The early life adversity of verbal harassment, anti-gay physical victimization, sexual abuse, and physical abuse accounted for 19 % of the variance in number of psychosocial health problems. In addition, number of psychosocial problems was the strongest predictor of risky sex in the full model, above and beyond developmental stressors. Given that only 19 % of risky sex was predicted by early life adversities and the psychosocial health problems assessed in the model, it is possible that addition of other psychosocial health problems would have increased the power of this model. For example, recent research has explored the role of sexual compulsivity as a part of the gay men’s HIV syndemic (e.g., Parsons et al., 2012). Sexual compulsivity may be especially important due to its associations with identity as a “barebacker,” that is, someone who intentionally engages in unprotected anal sex (Grov, Parsons, & Bimbi, 2010).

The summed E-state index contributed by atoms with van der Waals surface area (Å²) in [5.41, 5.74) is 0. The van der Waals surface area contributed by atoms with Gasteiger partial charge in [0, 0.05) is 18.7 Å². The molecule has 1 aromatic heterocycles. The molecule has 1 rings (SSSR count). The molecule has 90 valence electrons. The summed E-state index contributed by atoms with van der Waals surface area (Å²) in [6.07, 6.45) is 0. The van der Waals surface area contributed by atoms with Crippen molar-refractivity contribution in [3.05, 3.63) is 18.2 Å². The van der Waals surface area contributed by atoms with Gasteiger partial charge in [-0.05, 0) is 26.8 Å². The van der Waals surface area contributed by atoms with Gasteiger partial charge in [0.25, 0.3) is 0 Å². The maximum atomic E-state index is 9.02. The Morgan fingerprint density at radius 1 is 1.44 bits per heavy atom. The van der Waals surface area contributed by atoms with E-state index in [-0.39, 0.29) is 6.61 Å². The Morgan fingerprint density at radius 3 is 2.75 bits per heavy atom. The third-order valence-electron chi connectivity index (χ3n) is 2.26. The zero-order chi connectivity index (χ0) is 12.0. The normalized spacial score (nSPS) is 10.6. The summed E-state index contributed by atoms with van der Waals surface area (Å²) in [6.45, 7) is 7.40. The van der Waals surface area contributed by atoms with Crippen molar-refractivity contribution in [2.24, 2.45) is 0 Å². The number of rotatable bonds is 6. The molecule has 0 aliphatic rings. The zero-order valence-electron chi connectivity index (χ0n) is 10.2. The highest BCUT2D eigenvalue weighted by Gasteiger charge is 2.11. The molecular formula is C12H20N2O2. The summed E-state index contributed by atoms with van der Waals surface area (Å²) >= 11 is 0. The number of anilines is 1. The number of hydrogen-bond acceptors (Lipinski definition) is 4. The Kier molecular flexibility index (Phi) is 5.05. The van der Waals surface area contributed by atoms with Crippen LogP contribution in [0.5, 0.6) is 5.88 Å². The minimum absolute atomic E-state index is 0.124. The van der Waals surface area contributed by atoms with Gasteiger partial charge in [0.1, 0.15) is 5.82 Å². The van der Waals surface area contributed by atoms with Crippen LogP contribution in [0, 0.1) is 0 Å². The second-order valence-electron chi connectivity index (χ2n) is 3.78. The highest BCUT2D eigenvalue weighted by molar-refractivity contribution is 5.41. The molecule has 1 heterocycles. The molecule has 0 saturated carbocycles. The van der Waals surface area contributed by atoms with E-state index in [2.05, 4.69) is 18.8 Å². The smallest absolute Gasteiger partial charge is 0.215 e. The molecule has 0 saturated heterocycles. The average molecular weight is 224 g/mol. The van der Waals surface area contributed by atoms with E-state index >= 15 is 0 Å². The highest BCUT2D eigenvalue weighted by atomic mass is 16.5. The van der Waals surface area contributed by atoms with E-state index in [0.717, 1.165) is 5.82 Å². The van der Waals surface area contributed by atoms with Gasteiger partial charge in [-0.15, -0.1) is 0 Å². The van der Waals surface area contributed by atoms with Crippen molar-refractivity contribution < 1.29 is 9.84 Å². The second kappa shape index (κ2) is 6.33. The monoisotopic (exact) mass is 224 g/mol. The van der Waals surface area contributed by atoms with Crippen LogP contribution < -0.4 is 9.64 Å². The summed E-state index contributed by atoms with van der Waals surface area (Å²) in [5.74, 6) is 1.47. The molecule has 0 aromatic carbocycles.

Looking at early life adversity, it was surprising that childhood sexual abuse was not a predictor of sexual risk behavior, given that previous studies have found an association between these two variables (Stall et al., 2003). However, it should be noted that not all studies of GBM have found childhood sexual abuse to be associated with sexual risk behavior, including studies with larger sample sizes (e.g., n = 669; Parsons et al., 2012). It is possible that our measure, the CTQ, did not adequately capture the use of force during sex that has previously been associated with sexual risk behavior among GBM in previous studies (e.g., Stall et al., 2003) and one meta-analysis (Arreola, Neilands, Pollack, Paul, & Catania, 2008). It is also possible that childhood sexual abuse exerts its effects via variables not assessed in the present study, such as having emotional numbing when being touched by a man (e.g., O’Cleirigh, Safren, & Mayer, 2012).